Holistic nutrition is an integral part of traditional Chinese medicine (TCM). Eating is important for the Chinese, especially for gaining the vital energy, the so-called Qi, and therefore essential for health and well-being. The Chinese are trying to deal with health problems primarily through a different lifestyle, especially through a change in diet.
You are what you eat
From a Chinese perspective, there is no clear separation between medicine and food. Food is considered a mild therapeutic in China. Everything edible has a so-called qi-force, which tells us how and where the food affects humans. So the diet can affect a disturbance of Qi in the human organism and disturb or restore the harmony in the body.
The Chinese kitchen does not only aim for enjoyment, it also wants to be beneficial. The one Chinese cuisine, however, there are just as little as there is a European cuisine, because the taste preferences are very different in the different parts of the 1.3 billion population state: "salty in the north, sweet in the east, mild in the south and sharp in the West, "a Chinese proverb describes the kitchen.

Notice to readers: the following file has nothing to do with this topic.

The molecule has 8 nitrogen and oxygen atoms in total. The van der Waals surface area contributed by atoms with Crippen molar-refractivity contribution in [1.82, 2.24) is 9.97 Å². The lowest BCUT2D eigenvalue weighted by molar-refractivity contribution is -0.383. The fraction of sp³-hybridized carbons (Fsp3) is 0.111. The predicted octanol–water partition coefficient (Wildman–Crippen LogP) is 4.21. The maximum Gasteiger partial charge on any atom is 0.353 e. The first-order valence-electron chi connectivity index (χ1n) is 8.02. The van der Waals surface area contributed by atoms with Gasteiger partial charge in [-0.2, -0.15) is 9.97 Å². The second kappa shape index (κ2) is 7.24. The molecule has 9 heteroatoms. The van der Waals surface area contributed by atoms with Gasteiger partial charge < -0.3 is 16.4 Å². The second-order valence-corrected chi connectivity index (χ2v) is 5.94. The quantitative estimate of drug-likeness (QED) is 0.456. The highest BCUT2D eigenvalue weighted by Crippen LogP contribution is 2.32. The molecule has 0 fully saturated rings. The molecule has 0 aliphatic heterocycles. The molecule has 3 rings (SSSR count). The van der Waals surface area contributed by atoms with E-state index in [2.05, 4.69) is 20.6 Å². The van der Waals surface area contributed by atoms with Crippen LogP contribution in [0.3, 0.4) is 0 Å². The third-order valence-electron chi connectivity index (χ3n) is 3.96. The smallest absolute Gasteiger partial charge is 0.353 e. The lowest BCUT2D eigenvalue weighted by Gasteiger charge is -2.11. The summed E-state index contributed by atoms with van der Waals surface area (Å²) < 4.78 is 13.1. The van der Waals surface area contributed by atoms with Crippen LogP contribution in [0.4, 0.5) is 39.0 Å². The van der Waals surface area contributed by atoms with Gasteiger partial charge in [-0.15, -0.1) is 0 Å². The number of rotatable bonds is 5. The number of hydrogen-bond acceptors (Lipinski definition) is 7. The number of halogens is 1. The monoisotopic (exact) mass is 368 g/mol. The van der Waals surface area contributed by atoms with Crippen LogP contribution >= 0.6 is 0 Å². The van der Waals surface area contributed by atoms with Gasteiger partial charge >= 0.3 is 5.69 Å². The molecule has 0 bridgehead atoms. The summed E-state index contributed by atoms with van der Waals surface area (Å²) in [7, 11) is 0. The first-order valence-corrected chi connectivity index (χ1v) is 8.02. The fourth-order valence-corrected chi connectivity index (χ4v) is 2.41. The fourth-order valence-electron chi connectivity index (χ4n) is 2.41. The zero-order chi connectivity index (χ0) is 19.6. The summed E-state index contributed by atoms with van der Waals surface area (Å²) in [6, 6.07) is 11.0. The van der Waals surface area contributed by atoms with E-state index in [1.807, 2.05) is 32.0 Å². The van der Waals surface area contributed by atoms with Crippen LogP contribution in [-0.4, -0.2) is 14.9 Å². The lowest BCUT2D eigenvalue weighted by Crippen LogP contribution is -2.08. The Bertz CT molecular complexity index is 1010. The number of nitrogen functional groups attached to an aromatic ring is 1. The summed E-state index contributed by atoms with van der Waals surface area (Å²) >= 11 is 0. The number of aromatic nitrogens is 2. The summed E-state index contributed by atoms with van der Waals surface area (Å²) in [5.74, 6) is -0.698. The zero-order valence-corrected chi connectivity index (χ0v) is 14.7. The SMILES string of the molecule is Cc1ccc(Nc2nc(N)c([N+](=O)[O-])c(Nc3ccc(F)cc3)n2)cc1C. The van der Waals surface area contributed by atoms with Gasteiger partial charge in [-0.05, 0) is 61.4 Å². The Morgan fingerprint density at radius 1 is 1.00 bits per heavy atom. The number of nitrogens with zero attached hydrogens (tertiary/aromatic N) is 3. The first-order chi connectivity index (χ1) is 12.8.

All regions have in common that food in general has a high priority. One does not wish a nice day, but asks for the greeting: "Have you already eaten?" Although the formula comes from a time when satiety was not taken for granted, it is still widespread today.
Components of the diet
TK nutrition expert Schmidt explains the basic features and ingredients of Chinese cuisine that are common to all regions: "The basis of healthy Chinese cuisine is the use of fresh food in all directions, and what makes food so healthy is above all the balanced ratio of vegetables, Meat and rice. "
Unlike us, where the meat is often the main part of a meal and vegetables, rice and potatoes are degraded to smaller side dishes. In addition, through a low-fat and gentle preparation, roast in the wok, blanching and steaming in the bamboo basket, the nutrients are retained longer. Baked and fried, on the other hand, are reserved.
"The Chinese do not dissect their foods for nutritional value, carbohydrate, vitamin and fat levels, they do not count calories and do not rely on constantly changing dietary trends as is often the case in the Western world, but rather the quality, taste, smell and color of the food Food in the foreground, "explains Maike Schmidt.